New adventures in Amsterdam!

 In Business, Education, Marketing, Neuro

Shopper Brain Conference welcomed all marketing specialists, behavior scientists, retailers, and providers, reuniting amazing professionals in consumer behavior, neuroeconomics and psychological research, who have come from different corners of the world to explore the newest researches and topics related to Shopper Science.

The first day was opened by Leo van de Polder and Carla Nagel, the organizers of the event.

This year Buyer Brain spoke about “Neuroscience of Effort – Why Customers Love it Easy?”, approaching Customer Effort from two perspectives: a customer conscious mindset and their non-conscious attitudes and emotions. The main focus of the presentation was, first of all on understanding the role that emotions and habits play in shaping consumer behavior, exploring the implicit drivers of customer engagement and assessing the impact of effort on the overall consumer experience.

The importance of this subject can be seen in our everyday lives. In an age where technology brings everything to our fingertips, we resent making an extra effort to get what we want. We expect companies to make it easy for us to work with them and we penalize those that fail to do so. We demand the same seamless experience across channels, at any moment during the day or night. And the younger the generation, the more prevalent this attitude.

With ever increasing competitive offers from the competition and the simplicity and ease to find alternative solutions online, customers become more empowered and have ever more negotiation leverage. This leads to an interesting attitude shift, where customers have less patience with companies that do not fulfill their needs according to their expectations. And they are less forgiving with companies that require extra effort from them to make things work.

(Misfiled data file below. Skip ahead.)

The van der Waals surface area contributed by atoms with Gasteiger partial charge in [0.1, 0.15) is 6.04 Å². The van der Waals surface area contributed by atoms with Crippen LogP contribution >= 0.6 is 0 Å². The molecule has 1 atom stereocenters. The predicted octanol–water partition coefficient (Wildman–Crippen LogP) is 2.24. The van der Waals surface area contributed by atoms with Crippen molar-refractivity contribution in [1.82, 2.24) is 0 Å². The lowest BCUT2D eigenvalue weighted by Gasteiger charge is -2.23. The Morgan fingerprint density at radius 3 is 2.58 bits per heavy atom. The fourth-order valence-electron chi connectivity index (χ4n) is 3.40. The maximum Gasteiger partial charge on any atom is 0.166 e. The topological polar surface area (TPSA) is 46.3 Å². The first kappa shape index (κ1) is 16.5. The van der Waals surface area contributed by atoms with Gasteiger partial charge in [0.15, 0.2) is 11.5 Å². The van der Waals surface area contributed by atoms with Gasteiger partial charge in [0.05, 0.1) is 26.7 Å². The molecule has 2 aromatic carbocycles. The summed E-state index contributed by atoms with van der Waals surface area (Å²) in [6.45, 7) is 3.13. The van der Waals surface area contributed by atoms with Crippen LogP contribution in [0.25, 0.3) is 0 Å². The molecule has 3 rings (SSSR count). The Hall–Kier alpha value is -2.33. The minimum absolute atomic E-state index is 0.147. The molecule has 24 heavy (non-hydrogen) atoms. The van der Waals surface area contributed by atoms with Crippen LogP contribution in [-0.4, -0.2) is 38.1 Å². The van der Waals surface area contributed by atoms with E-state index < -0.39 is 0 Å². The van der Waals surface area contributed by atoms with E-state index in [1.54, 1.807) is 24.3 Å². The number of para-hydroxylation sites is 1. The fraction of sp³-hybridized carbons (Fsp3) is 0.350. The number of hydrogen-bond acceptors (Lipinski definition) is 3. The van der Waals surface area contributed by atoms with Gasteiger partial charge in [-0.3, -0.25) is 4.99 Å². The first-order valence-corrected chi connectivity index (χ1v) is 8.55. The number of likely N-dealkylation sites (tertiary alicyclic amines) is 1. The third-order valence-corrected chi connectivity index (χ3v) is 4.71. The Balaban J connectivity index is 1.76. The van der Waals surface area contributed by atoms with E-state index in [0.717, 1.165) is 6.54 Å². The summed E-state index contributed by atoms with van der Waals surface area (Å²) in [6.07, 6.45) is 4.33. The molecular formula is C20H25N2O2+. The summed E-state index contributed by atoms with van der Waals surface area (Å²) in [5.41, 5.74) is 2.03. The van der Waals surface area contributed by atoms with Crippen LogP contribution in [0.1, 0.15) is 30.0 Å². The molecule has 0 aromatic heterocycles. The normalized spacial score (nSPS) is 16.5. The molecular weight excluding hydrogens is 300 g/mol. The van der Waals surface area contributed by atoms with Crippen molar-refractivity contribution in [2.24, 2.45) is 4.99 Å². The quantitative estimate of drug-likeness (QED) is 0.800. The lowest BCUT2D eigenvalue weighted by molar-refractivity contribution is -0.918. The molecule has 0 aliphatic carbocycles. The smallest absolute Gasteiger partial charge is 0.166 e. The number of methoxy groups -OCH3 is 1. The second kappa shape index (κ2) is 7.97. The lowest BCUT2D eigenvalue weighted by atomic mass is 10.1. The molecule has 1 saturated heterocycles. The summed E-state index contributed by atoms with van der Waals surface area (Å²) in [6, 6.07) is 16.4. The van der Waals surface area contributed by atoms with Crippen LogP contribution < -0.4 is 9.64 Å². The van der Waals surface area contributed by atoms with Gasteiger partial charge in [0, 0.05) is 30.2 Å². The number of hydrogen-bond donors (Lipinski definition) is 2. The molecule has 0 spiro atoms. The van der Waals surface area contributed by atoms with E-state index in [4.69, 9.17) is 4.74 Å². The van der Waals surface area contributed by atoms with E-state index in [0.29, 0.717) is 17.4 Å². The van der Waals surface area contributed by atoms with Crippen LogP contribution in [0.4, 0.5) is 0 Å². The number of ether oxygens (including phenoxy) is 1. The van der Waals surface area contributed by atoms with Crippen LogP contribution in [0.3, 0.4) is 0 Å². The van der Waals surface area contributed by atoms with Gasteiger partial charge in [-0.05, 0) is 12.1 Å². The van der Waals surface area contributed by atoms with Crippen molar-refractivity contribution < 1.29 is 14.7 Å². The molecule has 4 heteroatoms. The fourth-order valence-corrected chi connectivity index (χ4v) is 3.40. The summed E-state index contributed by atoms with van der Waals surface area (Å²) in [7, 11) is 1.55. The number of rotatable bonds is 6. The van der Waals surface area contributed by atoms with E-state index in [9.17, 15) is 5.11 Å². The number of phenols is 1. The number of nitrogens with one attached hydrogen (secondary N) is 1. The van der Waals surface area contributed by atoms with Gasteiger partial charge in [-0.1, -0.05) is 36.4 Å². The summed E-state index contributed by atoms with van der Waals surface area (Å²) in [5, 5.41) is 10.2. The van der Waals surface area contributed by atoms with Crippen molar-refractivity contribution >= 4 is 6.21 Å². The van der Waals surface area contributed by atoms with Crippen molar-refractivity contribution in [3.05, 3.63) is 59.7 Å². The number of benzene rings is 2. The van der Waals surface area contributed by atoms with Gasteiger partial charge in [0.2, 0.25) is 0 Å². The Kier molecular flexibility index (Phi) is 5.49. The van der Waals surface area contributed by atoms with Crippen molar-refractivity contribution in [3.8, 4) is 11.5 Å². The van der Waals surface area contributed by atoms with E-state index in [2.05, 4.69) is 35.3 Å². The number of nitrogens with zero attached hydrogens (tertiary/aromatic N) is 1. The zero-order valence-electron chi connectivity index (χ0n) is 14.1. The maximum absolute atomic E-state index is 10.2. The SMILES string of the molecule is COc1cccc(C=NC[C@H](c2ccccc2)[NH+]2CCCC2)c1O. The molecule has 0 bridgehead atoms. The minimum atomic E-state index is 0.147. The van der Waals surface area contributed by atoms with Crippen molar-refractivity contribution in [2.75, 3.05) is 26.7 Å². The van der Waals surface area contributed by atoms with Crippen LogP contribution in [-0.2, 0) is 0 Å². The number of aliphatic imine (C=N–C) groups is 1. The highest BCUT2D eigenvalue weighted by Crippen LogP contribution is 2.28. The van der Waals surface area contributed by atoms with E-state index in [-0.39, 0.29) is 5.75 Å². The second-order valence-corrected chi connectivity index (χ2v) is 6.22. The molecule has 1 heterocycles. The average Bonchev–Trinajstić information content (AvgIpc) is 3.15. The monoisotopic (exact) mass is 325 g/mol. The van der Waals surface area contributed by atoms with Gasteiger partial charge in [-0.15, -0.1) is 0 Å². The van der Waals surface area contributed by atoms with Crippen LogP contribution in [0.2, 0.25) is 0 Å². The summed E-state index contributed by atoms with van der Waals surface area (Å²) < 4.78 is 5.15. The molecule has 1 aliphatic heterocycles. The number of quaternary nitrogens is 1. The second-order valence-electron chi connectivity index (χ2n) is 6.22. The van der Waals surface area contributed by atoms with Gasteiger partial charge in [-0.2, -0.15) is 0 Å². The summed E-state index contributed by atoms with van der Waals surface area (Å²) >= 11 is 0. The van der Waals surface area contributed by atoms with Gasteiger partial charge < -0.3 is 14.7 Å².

Exploring these topics from a neuroscience point of view, Ana Iorga, Founder and Chief Neuroscientist at Buyer Brain, looked at emotions, the role they play and the implications of effort in shaping customer expectations and long-term engagement.

Among the amazing speakers present at this event, the first day, Eamon Fulcher, Director at Split Second Research talked about the effectiveness of strike through and other techniques in different markets. He draw special attention to scientific background of split-second decision making affected by different price strategies, implicit measures of price decision making in different segments, finalizing with tips and tricks for shopper marketers and retailers.

He also spoke the famous 2 systems: System 1 – Old Brain (beliefs, values, imagination, habits, emotions, intuition) and System 2 – New Brain (logical thinking, critical evaluation and will power), stressing out that implicit reaction time testing is indeed the ideal measure for marketing right now. This is used to test packaging, product claims, for advertising evaluation, tracking brand equity, attributes and figuring out brand positioning and brand values. The advantages of it being that: researchers can integrate explicit and implicit responses, the answers are very difficult to fake, it has a fast implementation process and easy to administer online, returning results in just ta few days. The best thing about it is that it enables us to understand better consumer behavior.